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Bike stunts cut from Olympics opening ceremony

4½ minutes of BMX among 30 minutes on cutting room floor


Cycling may be one of the sports Britain expects to include in the medal tally at the London Olympics, but a planned sequence featuring stunt riding won't feature in the opening ceremony, Games organisers have admitted.

According to the Guardian, the 4 ½ minute BMX sequence is part of 30 minutes of cuts made to the opening ceremony to ensure it finishes between midnight and 12:30, leaving spectators time to get home via public transport.

During dress rehearsals for the ceremony that strung together segments for the first time, it was found that the whole show was in danger of over-running. 

Organisers and the International Olympic Committee are reported to be keen to keep the show length under control both to give the 80,000 spectators time to travel home afterwards and to encourage athletes to participate.

The length of the parade is the most unpredictable aspect of the opening ceremony as athletes don't decide until the day to take part. If it's raining, some may decide to stay in the athletes village rather than stand around for several hours.

Show director Danny Boyle is rumoured to have been annoyed at the cuts, though the London Organising Committee of the Olympic and Paralympic Games (LOCOG) played this down.

“In any kind of production, things end up on the cutting room floor,” a LOCOG spokeswoman said. “Danny is an award-winning film director. He understands that.

“Performers are rehearsing sections and transitions to ensure they are as tight as possible. This is normal in any production whether it be theatre or ceremonies.

“We need to make sure the show comes in on time to make sure spectators can get home on public transport so we have taken the tough decision to cut a small stunt bike sequence of the show. We will be paying contracts in full and giving full credit in the programme. The show is set to finish between 12 and 12.30am.”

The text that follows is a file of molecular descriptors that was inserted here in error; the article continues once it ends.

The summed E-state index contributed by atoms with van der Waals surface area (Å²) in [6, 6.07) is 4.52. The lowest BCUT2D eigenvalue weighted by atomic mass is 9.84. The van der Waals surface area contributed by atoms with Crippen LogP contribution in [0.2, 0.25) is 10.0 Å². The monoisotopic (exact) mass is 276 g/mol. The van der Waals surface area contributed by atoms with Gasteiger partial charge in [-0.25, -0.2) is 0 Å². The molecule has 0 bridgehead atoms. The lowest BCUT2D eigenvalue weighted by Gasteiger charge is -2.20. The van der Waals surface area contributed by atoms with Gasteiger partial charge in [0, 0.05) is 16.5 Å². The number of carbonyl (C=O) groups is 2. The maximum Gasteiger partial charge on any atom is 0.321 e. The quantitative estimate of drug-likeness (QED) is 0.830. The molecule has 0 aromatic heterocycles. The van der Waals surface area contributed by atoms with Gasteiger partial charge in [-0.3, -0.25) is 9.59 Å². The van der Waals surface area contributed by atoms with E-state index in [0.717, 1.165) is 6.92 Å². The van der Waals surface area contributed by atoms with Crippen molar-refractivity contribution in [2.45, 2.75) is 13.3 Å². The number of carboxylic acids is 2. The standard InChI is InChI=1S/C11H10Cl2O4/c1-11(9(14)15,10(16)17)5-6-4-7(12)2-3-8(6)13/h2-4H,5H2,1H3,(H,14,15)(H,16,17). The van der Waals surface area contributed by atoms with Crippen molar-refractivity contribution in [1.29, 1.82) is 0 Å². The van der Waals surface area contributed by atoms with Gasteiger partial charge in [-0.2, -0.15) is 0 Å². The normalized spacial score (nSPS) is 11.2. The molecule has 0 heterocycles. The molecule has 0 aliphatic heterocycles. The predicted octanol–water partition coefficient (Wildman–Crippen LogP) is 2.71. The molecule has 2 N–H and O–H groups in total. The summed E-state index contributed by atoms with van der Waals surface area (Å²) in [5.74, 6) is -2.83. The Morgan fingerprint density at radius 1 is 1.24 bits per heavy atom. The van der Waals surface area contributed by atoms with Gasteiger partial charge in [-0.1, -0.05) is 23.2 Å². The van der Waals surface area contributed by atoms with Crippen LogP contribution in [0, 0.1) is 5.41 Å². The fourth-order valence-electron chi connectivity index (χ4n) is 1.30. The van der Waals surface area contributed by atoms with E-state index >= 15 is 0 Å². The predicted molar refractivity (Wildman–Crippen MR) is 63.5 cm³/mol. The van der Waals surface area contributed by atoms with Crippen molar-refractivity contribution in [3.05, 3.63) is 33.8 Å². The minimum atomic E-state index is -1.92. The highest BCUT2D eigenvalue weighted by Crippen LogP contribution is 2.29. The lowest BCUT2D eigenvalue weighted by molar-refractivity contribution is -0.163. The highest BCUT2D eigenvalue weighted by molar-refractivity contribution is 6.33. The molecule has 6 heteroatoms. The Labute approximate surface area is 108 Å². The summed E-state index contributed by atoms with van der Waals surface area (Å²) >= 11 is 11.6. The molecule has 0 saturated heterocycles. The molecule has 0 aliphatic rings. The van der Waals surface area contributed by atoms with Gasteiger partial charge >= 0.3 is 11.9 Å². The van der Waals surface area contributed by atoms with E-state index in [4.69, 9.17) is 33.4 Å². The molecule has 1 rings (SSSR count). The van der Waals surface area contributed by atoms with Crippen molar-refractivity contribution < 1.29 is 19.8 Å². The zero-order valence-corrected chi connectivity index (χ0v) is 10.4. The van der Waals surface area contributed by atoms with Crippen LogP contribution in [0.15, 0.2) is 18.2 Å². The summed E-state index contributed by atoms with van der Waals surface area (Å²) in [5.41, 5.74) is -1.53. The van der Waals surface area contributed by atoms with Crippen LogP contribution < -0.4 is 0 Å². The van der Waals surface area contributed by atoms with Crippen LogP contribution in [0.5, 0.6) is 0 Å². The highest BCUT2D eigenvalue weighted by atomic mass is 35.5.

John has been writing about bikes and cycling for over 30 years since discovering that people were mug enough to pay him for it rather than expecting him to do an honest day's work.

He was heavily involved in the mountain bike boom of the late 1980s as a racer, team manager and race promoter, and that led to writing for Mountain Biking UK magazine shortly after its inception. He got the gig by phoning up the editor and telling him the magazine was rubbish and he could do better. Rather than telling him to get lost, MBUK editor Tym Manley called John’s bluff and the rest is history.

Since then he has worked on MTB Pro magazine and was editor of Maximum Mountain Bike and Australian Mountain Bike magazines, before switching to the web in 2000 to work for Along with founder Tony Farelly, John was on the launch team for and subsequently became editor in chief of Future Publishing’s group of cycling magazines and websites, including Cycling Plus, MBUK, What Mountain Bike and Procycling.

John has also written for Cyclist magazine, edited the BikeMagic website and was founding editor of before handing over to someone far more representative of the site's main audience.

He joined in 2013. He lives in Cambridge where the lack of hills is more than made up for by the headwinds.

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